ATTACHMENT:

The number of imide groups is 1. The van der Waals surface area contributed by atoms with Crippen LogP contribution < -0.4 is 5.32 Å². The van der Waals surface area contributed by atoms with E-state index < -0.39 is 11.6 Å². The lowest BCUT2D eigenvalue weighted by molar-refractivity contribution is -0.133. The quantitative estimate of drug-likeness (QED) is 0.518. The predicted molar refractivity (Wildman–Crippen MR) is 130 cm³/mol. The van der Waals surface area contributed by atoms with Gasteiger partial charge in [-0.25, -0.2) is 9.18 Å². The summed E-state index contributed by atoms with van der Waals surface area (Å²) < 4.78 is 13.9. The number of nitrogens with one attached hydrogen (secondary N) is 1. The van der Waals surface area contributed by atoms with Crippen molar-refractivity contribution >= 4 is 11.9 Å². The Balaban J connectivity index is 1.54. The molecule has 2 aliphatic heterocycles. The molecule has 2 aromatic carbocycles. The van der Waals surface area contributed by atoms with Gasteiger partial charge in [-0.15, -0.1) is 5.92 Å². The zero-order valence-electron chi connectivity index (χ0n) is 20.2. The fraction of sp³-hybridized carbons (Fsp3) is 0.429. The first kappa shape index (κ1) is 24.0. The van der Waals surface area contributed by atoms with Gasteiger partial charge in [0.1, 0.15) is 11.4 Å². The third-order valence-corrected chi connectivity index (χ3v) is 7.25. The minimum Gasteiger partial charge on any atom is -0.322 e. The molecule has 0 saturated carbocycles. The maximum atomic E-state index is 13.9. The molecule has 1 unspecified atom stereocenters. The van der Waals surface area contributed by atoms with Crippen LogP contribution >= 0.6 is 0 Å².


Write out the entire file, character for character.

The number of imide groups is 1. The van der Waals surface area contributed by atoms with Crippen LogP contribution < -0.4 is 5.32 Å². The van der Waals surface area contributed by atoms with E-state index < -0.39 is 11.6 Å². The lowest BCUT2D eigenvalue weighted by molar-refractivity contribution is -0.133. The quantitative estimate of drug-likeness (QED) is 0.518. The predicted molar refractivity (Wildman–Crippen MR) is 130 cm³/mol. The van der Waals surface area contributed by atoms with Gasteiger partial charge in [-0.25, -0.2) is 9.18 Å². The summed E-state index contributed by atoms with van der Waals surface area (Å²) < 4.78 is 13.9. The number of nitrogens with one attached hydrogen (secondary N) is 1. The van der Waals surface area contributed by atoms with Crippen molar-refractivity contribution >= 4 is 11.9 Å². The Balaban J connectivity index is 1.54. The molecule has 2 aliphatic heterocycles. The molecule has 2 aromatic carbocycles. The van der Waals surface area contributed by atoms with Gasteiger partial charge in [-0.15, -0.1) is 5.92 Å². The zero-order valence-electron chi connectivity index (χ0n) is 20.2. The fraction of sp³-hybridized carbons (Fsp3) is 0.429. The first kappa shape index (κ1) is 24.0. The van der Waals surface area contributed by atoms with Gasteiger partial charge in [0.1, 0.15) is 11.4 Å². The third-order valence-corrected chi connectivity index (χ3v) is 7.25. The minimum Gasteiger partial charge on any atom is -0.322 e. The molecule has 0 saturated carbocycles. The maximum atomic E-state index is 13.9. The molecule has 1 unspecified atom stereocenters. The van der Waals surface area contributed by atoms with Crippen LogP contribution >= 0.6 is 0 Å².